Next up: glazing. We will be given an induction into glaze mixing and applying tomorrow. Can’t wait.
Well it has been a roaring 2 weeks since my first blog post.
I have been to the British Ceramics Biennial held in the disused Spode factory in Stoke on Trent, I have created plaster moulds for a mug and handle then slip caste them, six times. I have been to Expo in Milan for the day with the family, not to mention today’s blissful day experimenting in the studio extruding clay and playing with the results. Phew!
The visit to Stoke was inspiring and dispiriting by turns. Inside the exhibition were examples of the latest work by established artists and recent arts school graduates. Fingers crossed I will be exhibiting there in 3 years time! I was particularly impressed by the Clay Cargo exhibition put on by my CSM tutor, Duncan Hooson. The depth of the thinking and the amount of energy and commitment he and his co-conspirator Julia Rowntree of Claygound Collective bring to keep the making with clay alive by introducing it to new people was awe inspiring. A barge fitted out as a ceramic studio, navigating the canal waterways of Britain, (that were originally built by Josiah Wedgwood et al, as a means of connecting the potteries to the ports of Britain – who knew?). Then staging public events inviting the uninitiated to make a collective sculpture for the day. Rather like the one we students made on our first day of term.
My favourite student work on show at the exhibition included James Duck’s vending machine with porcelain vessels in. For a mere £4 you could purchase an original celadon pot from the machine, have it roll forward and smash on a rock placed in the base of the vending machine. Ceramics are breakable, and on one level disposable after all! How long do we ever own them for? I bought a piece and it only chipped on the edge, and it now sits on my desk holding pens.
Hannah Tounsend’s thrown and caste pieces were beautiful too. And I was delighted to see Alex Simpson, my favorite from the RCA’s summer show.
But then wandering around this factory site, that has been derelict since 2008 when the loss adjusters came in, was depressing. Spode plate moulds were visible through cobweb windows.
Empty warehouses with up turned chairs. Luckily, we came across a maverick in a white jump suit, who was busy painting the walls of an empty unit near the edge of the site. He was setting up a new pottery studio, a professional ceramic painter, who had worked at Spode and currently at Emma Bridgewater, but who was going it alone. Then we discovered the Spode Visitor Centre and were heartened to meet former ceramic factory workers who were keeping the spirit alive, and who had good news about funds having been secured to save the massive Spode archive.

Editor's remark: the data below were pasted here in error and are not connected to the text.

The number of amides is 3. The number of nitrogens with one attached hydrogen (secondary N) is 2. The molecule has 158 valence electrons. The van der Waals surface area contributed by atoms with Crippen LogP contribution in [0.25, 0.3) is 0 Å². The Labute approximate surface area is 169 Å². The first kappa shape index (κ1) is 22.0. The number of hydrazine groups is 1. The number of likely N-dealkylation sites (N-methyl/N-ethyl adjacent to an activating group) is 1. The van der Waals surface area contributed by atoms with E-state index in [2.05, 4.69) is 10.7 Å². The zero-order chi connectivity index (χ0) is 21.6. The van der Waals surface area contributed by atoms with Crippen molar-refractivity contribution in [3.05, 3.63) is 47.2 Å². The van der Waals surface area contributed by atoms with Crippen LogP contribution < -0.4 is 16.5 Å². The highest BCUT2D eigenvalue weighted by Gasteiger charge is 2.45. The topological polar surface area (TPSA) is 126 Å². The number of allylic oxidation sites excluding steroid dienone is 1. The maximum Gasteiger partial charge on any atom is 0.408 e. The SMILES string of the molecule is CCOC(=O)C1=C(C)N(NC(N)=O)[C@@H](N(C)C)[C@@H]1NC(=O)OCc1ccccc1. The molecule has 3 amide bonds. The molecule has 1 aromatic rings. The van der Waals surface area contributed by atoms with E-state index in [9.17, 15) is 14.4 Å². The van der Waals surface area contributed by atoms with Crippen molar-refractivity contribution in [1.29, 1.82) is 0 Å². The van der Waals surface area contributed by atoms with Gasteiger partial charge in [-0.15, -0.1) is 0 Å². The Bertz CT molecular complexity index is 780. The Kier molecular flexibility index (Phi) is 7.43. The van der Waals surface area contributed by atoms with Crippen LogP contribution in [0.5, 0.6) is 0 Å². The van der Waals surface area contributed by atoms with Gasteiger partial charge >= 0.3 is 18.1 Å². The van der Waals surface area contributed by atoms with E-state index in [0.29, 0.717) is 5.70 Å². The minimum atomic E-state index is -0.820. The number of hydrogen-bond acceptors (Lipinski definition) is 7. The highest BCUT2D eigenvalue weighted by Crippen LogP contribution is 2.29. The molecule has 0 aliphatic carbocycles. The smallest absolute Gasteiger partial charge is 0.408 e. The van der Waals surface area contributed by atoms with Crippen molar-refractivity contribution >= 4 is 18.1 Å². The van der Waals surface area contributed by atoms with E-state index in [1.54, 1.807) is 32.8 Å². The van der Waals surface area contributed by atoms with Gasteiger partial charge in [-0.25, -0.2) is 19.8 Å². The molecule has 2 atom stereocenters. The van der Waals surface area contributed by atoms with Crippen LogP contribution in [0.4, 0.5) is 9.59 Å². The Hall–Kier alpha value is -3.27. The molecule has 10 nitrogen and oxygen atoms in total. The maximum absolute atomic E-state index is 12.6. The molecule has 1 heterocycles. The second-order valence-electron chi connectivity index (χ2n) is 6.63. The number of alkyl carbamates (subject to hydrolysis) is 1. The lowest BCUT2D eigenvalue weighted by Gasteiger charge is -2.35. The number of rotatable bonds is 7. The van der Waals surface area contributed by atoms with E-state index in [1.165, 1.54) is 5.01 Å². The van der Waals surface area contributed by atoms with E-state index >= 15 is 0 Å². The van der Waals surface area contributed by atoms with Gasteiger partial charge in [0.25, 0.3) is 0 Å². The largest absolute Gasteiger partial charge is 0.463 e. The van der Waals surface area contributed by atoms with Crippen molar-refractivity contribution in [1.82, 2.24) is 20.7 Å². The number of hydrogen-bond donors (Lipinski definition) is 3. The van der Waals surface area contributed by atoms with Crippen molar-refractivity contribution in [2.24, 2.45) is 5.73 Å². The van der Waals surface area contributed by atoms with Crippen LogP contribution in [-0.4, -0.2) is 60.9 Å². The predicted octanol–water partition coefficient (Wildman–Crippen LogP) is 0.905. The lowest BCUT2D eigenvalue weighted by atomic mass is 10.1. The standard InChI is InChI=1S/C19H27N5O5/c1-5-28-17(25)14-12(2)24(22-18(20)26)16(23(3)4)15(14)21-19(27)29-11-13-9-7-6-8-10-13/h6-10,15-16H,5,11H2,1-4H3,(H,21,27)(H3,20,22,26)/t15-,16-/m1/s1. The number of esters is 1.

My family’s experience of seeing the city of Detroit hanging on by its finger nails over the last 20 years, and now getting on an even keel, with the threatened bankruptcy behind it and groovy arty types moving into the derelict warehouses downtown, makes me hope that Stoke on Trent and the heritage of Spode will secure a similar renaissance … Fingers Crossed that Stoke City’s victory over Chelsea FC last night is a good omen!
PS Here is what I have been up to in the studio today playing with extruded clay tubes to make drinking vessels. I couldn’t resist the pull of the human form!
So I have just finished my first week at CSM. Wow what a whirlwind!
Day One involved among other things creating a 21 person long clay sculpture, on the theme of “Where are you From?” I confess I got a bit sidetracked into “What is your background?” modeling Scandanavian jugs, my family and a human ear … but it was just fantastic to get my hands muddy again, and to learn a bit about the roots of my fellow students.
My contribution to the Great Wall of Ceramic Design Stage 1.
Our first project is a 7 week investigation into Mugs. First up we learned how to use a lathe to sculpt a body of a mug out of plaster of Paris. Mine went slightly hors piste, in terms of the curves of the form, as I forgot to bring my spectacles into the studio, and got my measurements wrong. However, the final shape looks quite refined, and as one of my fellow students said “It is ladylike!”
We then made a plaster caste of that mug body, which will be used to slip cast our mugs in a few weeks time.
This weekend’s homework is to develop a design for a handle to go on the mug. I have decided that mine must be be able to accommodate 3 fingers, so be lovely and comfy, and suggest an ear shape. I am thinking that this will allow me to do some fun graphic interventions in the coming weeks to play with the face or mug of the mug.
What’s makes a good mug for you? Comments below please!